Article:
The bigger strategic issue is however whether the EU is indeed committed to diversifying its energy supply routes in order to reduce dependence on unreliable political factors. One would expect that the EU’s new leadership will take corruption in the energy sector very seriously and adopt a position of zero tolerance against insider shady deals, which negatively impact the lives millions of Europeans.
All rights reserved. You have permission to quote freely from the articles provided that the source (www.freewestmedia.com) is given. Photos may not be used without our consent.
Consider donating to support our work
Help us to produce more articles like this. FreeWestMedia is depending on donations from our readers to keep going. With your help, we expose the mainstream fake news agenda.
Keep your language polite. Readers from many different countries visit and contribute to Free West Media and we must therefore obey the rules in, for example, Germany. Illegal content will be deleted.
If you have been approved to post comments without preview from FWM, you are responsible for violations of any law. This means that FWM may be forced to cooperate with authorities in a possible crime investigation.
If your comments are subject to preview by FWM, please be patient. We continually review comments but depending on the time of day it can take up to several hours before your comment is reviewed.
We reserve the right to delete comments that are offensive, contain slander or foul language, or are irrelevant to the discussion.
ParisFrench General Christian Blanchon, aged 58, commanded the 1st Parachute Regiment at Toulouse. He served as an officer in operations in Lebanon, Chad, Central Africa and Kosovo. And on September 9, 2022, this highly respected general published a tribute to the unvaccinated, which has gone viral on social media, but is being ignored by the mainstream media.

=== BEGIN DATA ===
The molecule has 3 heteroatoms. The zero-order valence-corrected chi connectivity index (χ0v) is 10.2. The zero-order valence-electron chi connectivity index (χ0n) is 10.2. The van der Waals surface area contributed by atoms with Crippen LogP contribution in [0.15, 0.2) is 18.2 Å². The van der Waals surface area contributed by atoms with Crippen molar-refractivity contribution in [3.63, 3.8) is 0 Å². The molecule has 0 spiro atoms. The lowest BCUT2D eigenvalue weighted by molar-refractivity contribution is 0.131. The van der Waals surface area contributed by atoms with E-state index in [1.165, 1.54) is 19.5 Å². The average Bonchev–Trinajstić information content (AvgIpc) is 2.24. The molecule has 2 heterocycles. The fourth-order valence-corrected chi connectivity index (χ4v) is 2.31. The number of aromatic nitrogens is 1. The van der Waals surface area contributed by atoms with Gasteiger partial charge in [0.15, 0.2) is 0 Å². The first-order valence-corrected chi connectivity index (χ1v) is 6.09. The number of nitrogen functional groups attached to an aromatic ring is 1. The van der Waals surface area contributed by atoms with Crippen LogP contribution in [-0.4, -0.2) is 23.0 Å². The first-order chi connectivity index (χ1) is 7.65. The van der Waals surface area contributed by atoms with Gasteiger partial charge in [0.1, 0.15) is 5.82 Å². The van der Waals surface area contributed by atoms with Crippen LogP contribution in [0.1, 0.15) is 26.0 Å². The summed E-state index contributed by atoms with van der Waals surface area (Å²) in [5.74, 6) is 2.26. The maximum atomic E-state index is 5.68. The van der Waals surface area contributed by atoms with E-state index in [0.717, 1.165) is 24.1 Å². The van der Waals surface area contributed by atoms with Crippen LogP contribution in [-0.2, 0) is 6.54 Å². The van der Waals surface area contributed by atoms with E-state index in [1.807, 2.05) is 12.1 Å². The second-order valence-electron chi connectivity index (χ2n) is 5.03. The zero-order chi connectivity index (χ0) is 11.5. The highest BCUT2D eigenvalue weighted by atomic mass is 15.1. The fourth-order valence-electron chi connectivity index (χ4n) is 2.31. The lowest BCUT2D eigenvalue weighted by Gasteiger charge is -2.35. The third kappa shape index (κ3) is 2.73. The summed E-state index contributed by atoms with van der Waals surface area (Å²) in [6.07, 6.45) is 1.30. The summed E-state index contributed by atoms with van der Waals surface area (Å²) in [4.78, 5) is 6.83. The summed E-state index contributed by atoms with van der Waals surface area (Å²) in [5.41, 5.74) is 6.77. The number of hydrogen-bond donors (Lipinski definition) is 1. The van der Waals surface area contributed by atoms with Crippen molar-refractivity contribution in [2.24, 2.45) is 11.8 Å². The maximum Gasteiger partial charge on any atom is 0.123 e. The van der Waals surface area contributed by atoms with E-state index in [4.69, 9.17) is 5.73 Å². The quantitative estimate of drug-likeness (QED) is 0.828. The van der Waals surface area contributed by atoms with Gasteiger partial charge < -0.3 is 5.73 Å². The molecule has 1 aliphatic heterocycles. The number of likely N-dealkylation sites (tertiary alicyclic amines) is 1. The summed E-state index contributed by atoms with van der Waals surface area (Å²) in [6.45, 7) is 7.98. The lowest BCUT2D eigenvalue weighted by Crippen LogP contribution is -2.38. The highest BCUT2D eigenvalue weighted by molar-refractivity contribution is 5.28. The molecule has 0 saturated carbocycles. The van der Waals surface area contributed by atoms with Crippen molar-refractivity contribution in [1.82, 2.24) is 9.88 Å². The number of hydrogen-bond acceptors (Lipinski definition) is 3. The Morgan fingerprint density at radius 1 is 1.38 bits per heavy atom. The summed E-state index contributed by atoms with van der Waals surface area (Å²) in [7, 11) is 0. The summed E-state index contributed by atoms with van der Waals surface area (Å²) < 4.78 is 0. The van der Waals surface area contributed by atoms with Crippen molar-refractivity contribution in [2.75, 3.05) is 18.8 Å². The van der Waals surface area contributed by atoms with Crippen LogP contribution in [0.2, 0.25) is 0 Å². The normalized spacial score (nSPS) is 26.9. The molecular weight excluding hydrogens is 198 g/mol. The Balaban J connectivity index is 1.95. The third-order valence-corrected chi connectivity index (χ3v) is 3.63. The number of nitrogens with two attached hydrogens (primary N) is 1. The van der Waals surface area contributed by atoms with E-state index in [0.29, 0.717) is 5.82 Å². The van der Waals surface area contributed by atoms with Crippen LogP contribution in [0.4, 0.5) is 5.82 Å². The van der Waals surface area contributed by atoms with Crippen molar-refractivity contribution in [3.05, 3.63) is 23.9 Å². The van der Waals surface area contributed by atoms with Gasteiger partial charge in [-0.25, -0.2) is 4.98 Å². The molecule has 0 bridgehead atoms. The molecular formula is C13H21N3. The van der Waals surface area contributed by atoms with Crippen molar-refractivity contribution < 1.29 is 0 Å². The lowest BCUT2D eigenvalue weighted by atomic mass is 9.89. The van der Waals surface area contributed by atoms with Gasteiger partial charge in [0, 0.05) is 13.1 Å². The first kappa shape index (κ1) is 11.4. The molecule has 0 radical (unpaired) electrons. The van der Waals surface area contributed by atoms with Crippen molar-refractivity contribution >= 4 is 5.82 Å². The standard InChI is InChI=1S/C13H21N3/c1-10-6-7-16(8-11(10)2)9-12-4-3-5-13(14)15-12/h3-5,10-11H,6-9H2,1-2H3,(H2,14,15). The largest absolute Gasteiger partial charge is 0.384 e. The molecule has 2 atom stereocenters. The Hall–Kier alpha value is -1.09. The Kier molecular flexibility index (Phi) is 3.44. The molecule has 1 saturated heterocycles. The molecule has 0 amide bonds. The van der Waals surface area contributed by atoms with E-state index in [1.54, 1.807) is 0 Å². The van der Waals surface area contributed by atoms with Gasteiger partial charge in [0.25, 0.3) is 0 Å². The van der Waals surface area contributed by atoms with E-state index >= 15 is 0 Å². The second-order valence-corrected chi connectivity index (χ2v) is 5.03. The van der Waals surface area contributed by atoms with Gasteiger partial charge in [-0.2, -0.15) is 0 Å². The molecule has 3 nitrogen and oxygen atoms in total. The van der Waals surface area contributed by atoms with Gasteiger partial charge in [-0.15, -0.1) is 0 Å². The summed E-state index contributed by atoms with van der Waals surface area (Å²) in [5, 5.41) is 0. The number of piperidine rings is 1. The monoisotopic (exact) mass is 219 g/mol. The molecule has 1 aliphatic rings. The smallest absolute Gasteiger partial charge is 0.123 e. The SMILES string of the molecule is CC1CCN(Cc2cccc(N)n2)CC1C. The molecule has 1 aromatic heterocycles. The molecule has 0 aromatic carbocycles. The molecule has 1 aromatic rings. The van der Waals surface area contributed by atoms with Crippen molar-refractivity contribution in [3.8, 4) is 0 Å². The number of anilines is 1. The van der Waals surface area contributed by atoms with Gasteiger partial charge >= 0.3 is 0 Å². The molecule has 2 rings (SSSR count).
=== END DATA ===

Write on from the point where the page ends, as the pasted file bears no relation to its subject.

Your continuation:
MoscowMuch is being said about Putin's grand speech on the annexation of former Ukrainian territories. But the alleged “madman in the Kremlin”, in contrast to the geriatric US President Joe Biden, offered valuable insights into the neoliberal and neocolonial Anglo-Saxon world view.
RomeFor those who had hoped that cooler heads would prevail, Italy's likely new head of government, Giorgia Meloni, has made an important political announcement: immediately after her election victory, she declared her solidarity with Ukraine and assured Kiev's President Zelensky of Italy's continued full support.
Gdansk/RønneMore and more disturbing details are coming to light in connection with the bombing of the Nordstream pipeline in the Baltic Sea.
The politically motivated sabotage behind the apparently serious and wanton damage to the gas pipelines Nordstream 1 and Nordstream 2 were likely ordered by a technically and militarily highly developed state. The aim of this crime, a very large-scale crime, could only have been to destroy any hope of further gas deliveries from Russia to Germany.
New YorkAt the UN General Assembly in New York, Hungarian Foreign Minister Szijjártó made an interesting observation: Europe has long since lost the "race of narratives" in connection with the Ukraine war.
Burladingen German industrialist Wolfgang Grupp, the CEO of textile giant Trigema, does not understand why Germans suddenly see Vladimir Putin as a mortal enemy. He believes that the US is controlling everything in the background and are the only winners of this war.
BerlinAnyone who criticizes the German system is quickly labelled as an "extremist". But because the state still has not found enough "right-wing extremists", it has decided to help a little bit.
BrusselsThe member countries of the European Union have revived the debate on whether to introduce majority voting on some issues of foreign or security policy instead of the current need for unanimous consent of all the bloc's states.
HaarlemThe city of Haarlem in the Netherlands has taken the radical decision to become the first city in the world to ban meat advertising in public places from 2024, due to its "climate impact", according to a decision drawn up by the environmental party GroenLinks.